Former West Indies Cricket Board (WICB) director, Jackie Hendriks, believes the regional governing body was wrong in its decision to suspend West Indies head coach, Phil Simmons, for recent comments he made regarding team selection. Hendriks, a retired president of the Jamaica Cricket Association, is of the opinion that what should have been done instead was for Simmons to be reprimanded with a warning. “I can understand the frustration that Simmons may have felt with him going and talking to (Dwayne) Bravo and (Kieron) Pollard, and wanting them to play, and his frustration of not getting them to be a part of the one-day squad,” said Hendriks. “However, it’s rather unfortunate the comments he made. They were totally out of place, and temperate, and, should have been kept to himself,” added Hendriks. “However, having said that, I don’t believe the action of the board to suspend him was the right one.” “I think it was a bit harsh, given that it is the head coach we are dealing with, and, could have been handled in a much more diplomatic manner,” Hendriks said. Continued Hendriks: “He (Simmons) should have been called in, and be asked to explain the reason behind his outbursts. “Thereafter, a stern warning should have been issues that such utterances are unacceptable, and a repeat of would lead to his ultimate dismissal.” Simmons, said he believed there were outside “interference” in the selection of the one-day team for Sri Lanka. According to the 52-year-old Trinidadian, who was this summer offered the reigns of the regional side, he along with chairman of selectors, Clive Lloyd, was of the opinion that Bravo and Pollard should be included in the team, however, other selectors disagreed. Former West Indies players Courtney Walsh, Courtney Browne, and Eldine Baptiste, are the other voting members on the selection panel. Meanwhile, Hendriks, who represented the West Indies in the 1960s as a wicketkeeper, said he found it rather “peculiar” that Bravo and Pollard are good enough for the Twenty20 team and not the one-day side. He said, while not exceptional, the duo remain two of the region’s best limited overs players, and deserved a place in both regional squads. “I find it peculiar that they are selected for the Twenty20 team, and not the one-day team,” he said. “They are two of the players we have in limited overs cricket, and as such I am still struggling to see why they were not in the World Cup squad to begin with, and now not in the one-day squad for Sri Lanka. The West Indies are down to play two Tests, three one-dayers, and two Twenty20s, respectively, while on tour of Sri Lanka.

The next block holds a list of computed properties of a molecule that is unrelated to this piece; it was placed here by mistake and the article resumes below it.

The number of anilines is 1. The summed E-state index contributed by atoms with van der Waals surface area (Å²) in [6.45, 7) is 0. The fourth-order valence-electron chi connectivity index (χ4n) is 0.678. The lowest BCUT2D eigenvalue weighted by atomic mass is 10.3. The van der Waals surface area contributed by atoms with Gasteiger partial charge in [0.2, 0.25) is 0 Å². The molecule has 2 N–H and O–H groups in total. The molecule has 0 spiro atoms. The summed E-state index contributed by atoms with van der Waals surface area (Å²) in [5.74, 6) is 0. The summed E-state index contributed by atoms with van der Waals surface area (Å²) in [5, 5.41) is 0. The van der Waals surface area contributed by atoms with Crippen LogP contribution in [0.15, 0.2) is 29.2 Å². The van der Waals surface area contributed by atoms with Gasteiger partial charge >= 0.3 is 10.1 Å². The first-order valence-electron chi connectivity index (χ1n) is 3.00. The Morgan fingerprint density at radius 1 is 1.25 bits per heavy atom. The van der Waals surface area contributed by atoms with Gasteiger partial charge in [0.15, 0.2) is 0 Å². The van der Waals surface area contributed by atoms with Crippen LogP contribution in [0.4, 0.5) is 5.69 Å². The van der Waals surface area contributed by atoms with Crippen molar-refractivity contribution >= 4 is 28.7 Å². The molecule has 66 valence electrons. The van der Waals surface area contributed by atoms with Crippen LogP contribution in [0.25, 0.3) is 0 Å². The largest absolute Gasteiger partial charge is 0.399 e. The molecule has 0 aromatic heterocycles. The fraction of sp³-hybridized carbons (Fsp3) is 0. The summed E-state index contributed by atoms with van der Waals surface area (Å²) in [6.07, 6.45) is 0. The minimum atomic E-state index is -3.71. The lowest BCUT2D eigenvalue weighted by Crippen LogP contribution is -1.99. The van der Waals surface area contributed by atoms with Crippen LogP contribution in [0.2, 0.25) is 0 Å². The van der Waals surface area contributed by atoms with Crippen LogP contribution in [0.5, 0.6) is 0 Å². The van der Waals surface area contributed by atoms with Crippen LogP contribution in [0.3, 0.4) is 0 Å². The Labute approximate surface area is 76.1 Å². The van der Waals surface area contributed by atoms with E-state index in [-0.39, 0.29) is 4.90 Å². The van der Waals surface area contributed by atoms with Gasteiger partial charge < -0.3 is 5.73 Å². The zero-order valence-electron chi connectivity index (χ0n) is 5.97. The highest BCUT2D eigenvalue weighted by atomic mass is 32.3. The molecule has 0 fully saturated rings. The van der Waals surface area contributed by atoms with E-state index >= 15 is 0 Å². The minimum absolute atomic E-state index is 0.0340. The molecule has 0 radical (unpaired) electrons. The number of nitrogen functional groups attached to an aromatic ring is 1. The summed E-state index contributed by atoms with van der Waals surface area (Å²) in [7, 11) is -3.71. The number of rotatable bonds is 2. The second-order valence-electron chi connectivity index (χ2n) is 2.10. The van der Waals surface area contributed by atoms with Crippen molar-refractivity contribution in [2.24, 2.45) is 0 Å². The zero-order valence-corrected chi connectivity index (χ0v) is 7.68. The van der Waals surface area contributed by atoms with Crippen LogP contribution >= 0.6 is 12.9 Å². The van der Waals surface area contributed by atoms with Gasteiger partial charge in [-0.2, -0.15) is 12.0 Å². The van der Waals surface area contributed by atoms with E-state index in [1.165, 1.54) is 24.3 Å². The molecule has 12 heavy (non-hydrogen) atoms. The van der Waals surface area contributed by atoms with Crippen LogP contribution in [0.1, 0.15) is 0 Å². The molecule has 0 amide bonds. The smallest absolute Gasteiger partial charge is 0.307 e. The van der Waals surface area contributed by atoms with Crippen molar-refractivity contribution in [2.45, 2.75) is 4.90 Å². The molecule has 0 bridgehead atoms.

The financial Intelligence Unit (FIU) has begun implementing several regulations on cross-border movement of currency.Addressing the Ministry of Information regular press briefing on Thursday, the Deputy Director General for operations at the FIU, Gabriel Bellepea, said Liberia having subscribed to an international financial task force regulation requires countries to regulate the movement of currency across borders.Bellepea pointed out that the FIU has put in measures to detect people traveling with money above the threshold.He explained that to ensure that Liberia complies with international standards, the FIU has begun enforcing the deduction of of 33.3 percent on any undeclared amount that is above the threshold of US$10,000 and investigate the legality of the money as applied by law.He disclosed that many people are in the habit of traveling with huge amounts of undeclared money so as to avoid paying taxes and because that source of the money is not legitimate.Bellepea also pointed out that cross border regulations have direct impact on fiscal policy and monetary policy, and that they “ensure stability in price levels, ensure that taxes are collected and that the relevant authorities to are aware of what is going out and what is coming in the country.”He noted that if monies going out and coming in the country are not declared, it poses serious challenges to the economy and country as a whole.He note that the FIU is about to commence the training of its staff and deploy them at various entry points around the country to effectively regulate the movement of currency in and out of the country.Share this:Click to share on Twitter (Opens in new window)Click to share on Facebook (Opens in new window)